Taylor Britto
Providence Police Officer

Peter Converse
Newport Community Leader

Marty Cooper, Ten Men Carson Moore, Ten Men
Marty Cooper
Director of Community Relations
Jewish Alliance of Greater RI

Carson Moore
Student
Rhode Island College

Marlon Ramdehal, Ten Men Nelson Rocha, Ten Men
Marlon Ramdehal
Associate Director of Programs, Year Up

Nelson Rocha
Father; Community Organizer

 

Don Anderson, Ten Men

Reverend Don Anderson was raised in Cranston, Rhode Island and is an Executive Minister at the Rhode Island State Council of Churches.

Rilwan Feyisitan, Ten Men

Rilwan Feyisitan, Jr. is the Executive Director at Community Action Partnership of Providence (CAPP). He graduated from Roger Williams University in 1999 and has since been a prominent advocate for community and youth health.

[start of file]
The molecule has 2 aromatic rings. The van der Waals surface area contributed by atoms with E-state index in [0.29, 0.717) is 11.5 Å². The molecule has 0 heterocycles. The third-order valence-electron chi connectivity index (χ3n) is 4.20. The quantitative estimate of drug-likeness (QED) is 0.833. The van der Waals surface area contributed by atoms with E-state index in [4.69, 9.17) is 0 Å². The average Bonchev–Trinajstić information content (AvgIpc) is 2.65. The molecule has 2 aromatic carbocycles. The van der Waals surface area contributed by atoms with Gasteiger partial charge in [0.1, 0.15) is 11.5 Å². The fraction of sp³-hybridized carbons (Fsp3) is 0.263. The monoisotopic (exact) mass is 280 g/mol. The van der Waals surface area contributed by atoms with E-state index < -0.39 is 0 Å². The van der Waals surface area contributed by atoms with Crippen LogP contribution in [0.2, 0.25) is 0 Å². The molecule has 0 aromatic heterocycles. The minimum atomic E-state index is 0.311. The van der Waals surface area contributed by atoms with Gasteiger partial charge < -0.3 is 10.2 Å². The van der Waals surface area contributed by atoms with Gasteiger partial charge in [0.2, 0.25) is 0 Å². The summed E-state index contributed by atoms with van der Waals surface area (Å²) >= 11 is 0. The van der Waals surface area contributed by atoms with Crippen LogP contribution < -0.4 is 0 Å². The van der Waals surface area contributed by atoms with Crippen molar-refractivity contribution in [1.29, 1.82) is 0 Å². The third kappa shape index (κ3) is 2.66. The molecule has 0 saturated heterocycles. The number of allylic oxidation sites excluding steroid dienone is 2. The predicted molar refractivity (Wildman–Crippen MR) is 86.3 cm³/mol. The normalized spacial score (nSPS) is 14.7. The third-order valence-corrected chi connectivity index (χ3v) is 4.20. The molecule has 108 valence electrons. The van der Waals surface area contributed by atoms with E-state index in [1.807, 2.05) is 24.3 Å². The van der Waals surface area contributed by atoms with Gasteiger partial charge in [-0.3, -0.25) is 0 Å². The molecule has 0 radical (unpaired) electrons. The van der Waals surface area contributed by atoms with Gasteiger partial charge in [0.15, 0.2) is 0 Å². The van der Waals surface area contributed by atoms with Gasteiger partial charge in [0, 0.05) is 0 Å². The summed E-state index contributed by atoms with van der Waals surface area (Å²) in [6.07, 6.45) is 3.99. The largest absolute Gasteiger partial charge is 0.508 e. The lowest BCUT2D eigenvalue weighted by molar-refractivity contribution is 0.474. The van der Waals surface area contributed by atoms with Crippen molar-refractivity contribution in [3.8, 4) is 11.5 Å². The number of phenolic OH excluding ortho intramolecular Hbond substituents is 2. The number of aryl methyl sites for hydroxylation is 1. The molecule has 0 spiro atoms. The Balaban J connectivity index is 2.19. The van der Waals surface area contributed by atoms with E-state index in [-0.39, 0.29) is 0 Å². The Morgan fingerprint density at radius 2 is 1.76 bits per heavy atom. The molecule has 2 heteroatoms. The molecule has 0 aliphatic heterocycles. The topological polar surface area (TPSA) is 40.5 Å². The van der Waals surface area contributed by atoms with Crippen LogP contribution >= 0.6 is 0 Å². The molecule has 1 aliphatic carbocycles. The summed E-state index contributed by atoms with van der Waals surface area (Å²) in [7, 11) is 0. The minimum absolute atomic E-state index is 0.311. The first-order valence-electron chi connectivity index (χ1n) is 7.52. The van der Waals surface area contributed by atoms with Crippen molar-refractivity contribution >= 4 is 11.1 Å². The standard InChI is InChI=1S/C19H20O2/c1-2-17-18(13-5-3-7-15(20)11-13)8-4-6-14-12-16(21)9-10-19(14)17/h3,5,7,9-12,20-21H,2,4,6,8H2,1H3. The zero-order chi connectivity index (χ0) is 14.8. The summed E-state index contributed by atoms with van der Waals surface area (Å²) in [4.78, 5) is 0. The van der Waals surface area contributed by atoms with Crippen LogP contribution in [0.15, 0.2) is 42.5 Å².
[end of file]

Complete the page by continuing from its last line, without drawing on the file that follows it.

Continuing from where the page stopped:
"I've literally held men as they've broken down in tears reflecting on their role as abusers. They see their sons and grandsons going down the same path they set for them as their role model. I now stand shoulder to shoulder with some of them in answering the call to be more than just well-intentioned men. The Ten Men project allows many of us to give a face and voice to the male response needed to end domestic violence. My hope is that men throughout my state will stand with me to stop intimate partner violence and develop healthy, positive, loving relationships." – Rilwan Feyisitan, Jr.

Jay Gotra, Ten Men

Jay Gotra is the CEO and Founder of Alliance Security. He lives in Providence, RI. Jay graduated from UMass Dartmouth and was previously CEO of VMS Alarms.

Edgar Moya, Ten Men

Edgar Moya is an Account Executive at Telemundo Providence. He graduated from the InterAmerican University of Puerto Rico with a Bachelor's Degree in Accounting in 1999 and also received a Bachelor's Degree in Accounting from CCRI. Edgar is fluent in Spanish.

"I strongly believe that it is possible to break the cycle of domestic violence if everybody gets involved, including the men in our communities."  Edgar Moya